Talk about timing. The same day a new movie about Martin Luther opened in Canadian theatres, the Daily Telegraph reported that German archaeologists had discovered the toilet on which he allegedly composed the 95 Theses that sparked the Protestant Reformation in 1517.
“This is a great find,” said Stefan Rhein of the Luther Memorial Foundation, “particularly because we’re talking about someone whose texts we have concentrated on for years, while little attention has been paid to anything three-dimensional and human behind them.”
Giving human dimension to popular historical figures is, of course, one of those things films can do especially well. But Luther, which was finally released in this country over a year after its premiere in the United States, is not as satisfying an example of this as it could be.
Directed by Eric Till (whose resume includes everything from Bonhoeffer: Agent of Grace to Red Green’s Duct Tape Forever) from a script by Camille Thomasson and Bart Gavigan, Luther aims to make its protagonist more of a hero than the warts-and-all human he actually was.
Granted, in keeping with our current era’s emphasis on personal doubts and frailties, the film does go further to humanize the Reformer than did, say, the 1953 film Martin Luther.
Instead of settling for a calm and authoritative historical pageant, the new film uses tight close-ups and restless camerawork to portray Luther’s epileptic seizures and to convey his darkest fears, and to suggest how these things may have helped to shape his personality.
But unlike, say, the 1973 film Luther, there is practically no reference whatsoever to the crude, scatological, and vehemently anti-rationalist elements in Luther’s teachings. There is, so to speak, no reference to the very earthy toilet which the historians now find so key to the man.
The result is an unbalanced portrait of Luther that is at once both sympathetic and triumphalistic. He obviously has his demons, as do we all, but his cause is always right and he never says or does anything particularly scandalous — unless, of course, you happen to side with his Catholic opponents, who are given a mostly two-dimensional treatment.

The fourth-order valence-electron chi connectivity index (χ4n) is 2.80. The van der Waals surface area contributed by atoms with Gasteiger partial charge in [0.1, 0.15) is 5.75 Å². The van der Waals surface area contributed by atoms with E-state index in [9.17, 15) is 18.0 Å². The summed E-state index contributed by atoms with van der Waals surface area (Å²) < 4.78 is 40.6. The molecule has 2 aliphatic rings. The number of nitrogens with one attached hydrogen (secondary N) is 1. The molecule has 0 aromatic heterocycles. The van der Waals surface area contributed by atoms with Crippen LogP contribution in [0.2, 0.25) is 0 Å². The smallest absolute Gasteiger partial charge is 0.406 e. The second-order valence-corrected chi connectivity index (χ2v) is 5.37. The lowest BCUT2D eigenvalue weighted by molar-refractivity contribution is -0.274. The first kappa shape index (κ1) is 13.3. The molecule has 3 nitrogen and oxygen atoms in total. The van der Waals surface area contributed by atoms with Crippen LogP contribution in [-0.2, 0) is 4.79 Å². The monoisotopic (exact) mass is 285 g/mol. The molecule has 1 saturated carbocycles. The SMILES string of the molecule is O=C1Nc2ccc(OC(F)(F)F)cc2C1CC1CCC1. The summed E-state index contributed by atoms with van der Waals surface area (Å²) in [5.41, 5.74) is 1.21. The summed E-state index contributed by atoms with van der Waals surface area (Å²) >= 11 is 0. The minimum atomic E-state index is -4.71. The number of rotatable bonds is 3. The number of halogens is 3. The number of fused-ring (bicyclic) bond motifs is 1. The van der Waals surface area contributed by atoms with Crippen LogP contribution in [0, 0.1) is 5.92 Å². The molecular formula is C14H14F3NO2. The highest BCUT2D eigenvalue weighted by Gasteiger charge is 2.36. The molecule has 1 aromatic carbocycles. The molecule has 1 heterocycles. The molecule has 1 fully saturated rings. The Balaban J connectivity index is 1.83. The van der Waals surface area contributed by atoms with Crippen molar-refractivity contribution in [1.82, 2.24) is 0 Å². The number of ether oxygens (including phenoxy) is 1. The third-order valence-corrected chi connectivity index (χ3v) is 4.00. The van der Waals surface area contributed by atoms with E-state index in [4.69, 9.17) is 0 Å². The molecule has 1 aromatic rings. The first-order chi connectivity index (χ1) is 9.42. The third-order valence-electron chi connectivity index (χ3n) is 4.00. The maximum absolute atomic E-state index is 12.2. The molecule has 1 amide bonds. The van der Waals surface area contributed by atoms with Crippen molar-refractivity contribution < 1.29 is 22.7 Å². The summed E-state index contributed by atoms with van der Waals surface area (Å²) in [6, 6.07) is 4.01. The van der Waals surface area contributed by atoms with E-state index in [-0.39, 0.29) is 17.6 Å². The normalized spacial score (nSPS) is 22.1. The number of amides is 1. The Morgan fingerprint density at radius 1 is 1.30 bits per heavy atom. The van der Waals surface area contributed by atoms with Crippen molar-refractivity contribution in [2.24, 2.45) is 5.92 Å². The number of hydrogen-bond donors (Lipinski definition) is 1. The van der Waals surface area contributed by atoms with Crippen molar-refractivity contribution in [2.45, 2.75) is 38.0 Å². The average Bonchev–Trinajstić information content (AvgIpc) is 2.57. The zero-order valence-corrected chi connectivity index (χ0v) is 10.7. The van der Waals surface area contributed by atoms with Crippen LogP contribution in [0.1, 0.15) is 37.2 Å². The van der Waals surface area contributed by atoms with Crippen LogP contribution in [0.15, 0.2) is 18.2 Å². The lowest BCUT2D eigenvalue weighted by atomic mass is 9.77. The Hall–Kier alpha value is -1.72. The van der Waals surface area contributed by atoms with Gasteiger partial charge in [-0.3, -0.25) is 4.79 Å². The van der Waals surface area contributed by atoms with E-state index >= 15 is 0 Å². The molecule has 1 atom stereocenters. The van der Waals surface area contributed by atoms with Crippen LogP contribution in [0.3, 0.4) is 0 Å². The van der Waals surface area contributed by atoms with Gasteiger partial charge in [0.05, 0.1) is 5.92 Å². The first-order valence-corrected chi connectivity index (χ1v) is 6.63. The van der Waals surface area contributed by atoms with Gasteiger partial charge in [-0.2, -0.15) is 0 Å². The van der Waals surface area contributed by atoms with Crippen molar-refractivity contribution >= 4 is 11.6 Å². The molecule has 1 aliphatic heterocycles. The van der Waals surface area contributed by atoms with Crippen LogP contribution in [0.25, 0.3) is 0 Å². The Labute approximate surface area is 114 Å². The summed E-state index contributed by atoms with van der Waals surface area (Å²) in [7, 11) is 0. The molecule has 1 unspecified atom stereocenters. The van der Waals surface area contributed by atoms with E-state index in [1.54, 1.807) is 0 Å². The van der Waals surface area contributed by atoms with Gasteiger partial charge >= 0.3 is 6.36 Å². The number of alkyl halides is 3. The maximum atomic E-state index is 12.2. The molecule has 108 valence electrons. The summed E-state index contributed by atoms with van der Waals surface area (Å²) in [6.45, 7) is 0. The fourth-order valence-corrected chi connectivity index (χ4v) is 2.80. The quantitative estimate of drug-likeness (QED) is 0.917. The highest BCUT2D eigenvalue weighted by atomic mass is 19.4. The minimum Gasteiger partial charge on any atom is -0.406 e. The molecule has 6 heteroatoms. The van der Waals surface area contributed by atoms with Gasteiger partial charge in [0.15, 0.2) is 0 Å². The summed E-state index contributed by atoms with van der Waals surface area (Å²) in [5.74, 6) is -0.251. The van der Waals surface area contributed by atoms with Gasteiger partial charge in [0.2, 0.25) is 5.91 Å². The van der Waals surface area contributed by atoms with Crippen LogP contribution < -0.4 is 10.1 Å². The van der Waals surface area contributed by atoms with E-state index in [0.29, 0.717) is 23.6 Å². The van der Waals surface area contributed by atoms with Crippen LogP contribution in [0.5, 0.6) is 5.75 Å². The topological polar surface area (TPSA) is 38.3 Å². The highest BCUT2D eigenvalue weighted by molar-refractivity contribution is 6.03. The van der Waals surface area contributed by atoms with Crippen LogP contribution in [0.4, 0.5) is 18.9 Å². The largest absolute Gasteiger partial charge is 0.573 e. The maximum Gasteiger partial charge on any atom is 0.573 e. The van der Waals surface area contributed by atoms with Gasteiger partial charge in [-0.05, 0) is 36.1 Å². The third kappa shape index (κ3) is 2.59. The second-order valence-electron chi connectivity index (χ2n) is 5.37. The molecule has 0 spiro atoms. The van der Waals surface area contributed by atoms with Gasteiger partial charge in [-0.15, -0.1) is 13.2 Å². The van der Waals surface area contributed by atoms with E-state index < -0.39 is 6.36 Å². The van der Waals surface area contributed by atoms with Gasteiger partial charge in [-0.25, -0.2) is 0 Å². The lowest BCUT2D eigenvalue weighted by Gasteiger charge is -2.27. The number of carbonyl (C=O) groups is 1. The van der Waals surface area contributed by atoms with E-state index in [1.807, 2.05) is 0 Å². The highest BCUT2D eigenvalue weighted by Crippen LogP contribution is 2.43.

Perhaps the most striking example of how this film massages the facts is the way it treats the Peasants’ War. In the 1520s, peasants took up arms against the German princes, and Luther, after an unsuccessful attempt to negotiate the peace, wrote a tract urging the princes to “smite, strangle, and stab” the peasants, “just as when one must kill a mad dog.”
This conflict took centre stage in the 1973 film, but nothing so bold comes through in this newest version. Apart from a scene in which Luther (Shakespeare in Love‘s Joseph Fiennes) stands up to a gang outside a church and defends a couple of priests, his role in the war is limited to mourning the bloodshed and wishing that both sides were not so prone to misunderstanding his message.
There’s no question the film is ambitious; it packs a couple decades’ worth of Reformation history into just a couple hours of screentime, and it takes full advantage of its European locations and detailed production design to convey a sense of authenticity.
The film also boasts some intriguing performances, particularly where Alfred Molina (Spider-Man 2), as the villainous indulgences peddler Johann Tetzel, and Bruno Ganz (Wings of Desire), as Luther’s sympathetic Augustinian mentor, are concerned; alas, Peter Ustinov, in his final screen role, lacks his usual wit as Luther’s protector Frederick the Wise.
It is also good to hear stirring pronouncements of faith in a film that has good production values and has even received decent theatrical distribution. But the film’s grasp of theology, both Catholic and Lutheran, is a bit vague and slippery, and of course, Christians of other denominational stripes may find the dialogue even less compelling.
In the end, however, the film isn’t really about taking a stand for any particular set of beliefs. The end titles tell us that Luther paved the way for “religious liberty”, and this is a remarkably misleading note on which to conclude the story, for two reasons.
First, Luther’s emphasis on personal conscience over traditional doctrine helped pave the way for the individualism and heightened skepticism of the modern era. And second, the historical Luther himself did not want to achieve “liberty”, but to reform the Church, and he actively condemned those fellow Protestants who disagreed with him on various teachings.
Luther and the movement he founded were full of such contradictions, but the new film passes them by in favour of a broader message of tolerance, tailored for our ecumenical times. Tellingly, many evangelicals have endorsed this film simply because it presents a basic gospel message. But the man through whom that message was preached is still waiting to be fleshed out.
— A version of this review was first published in BC Christian News.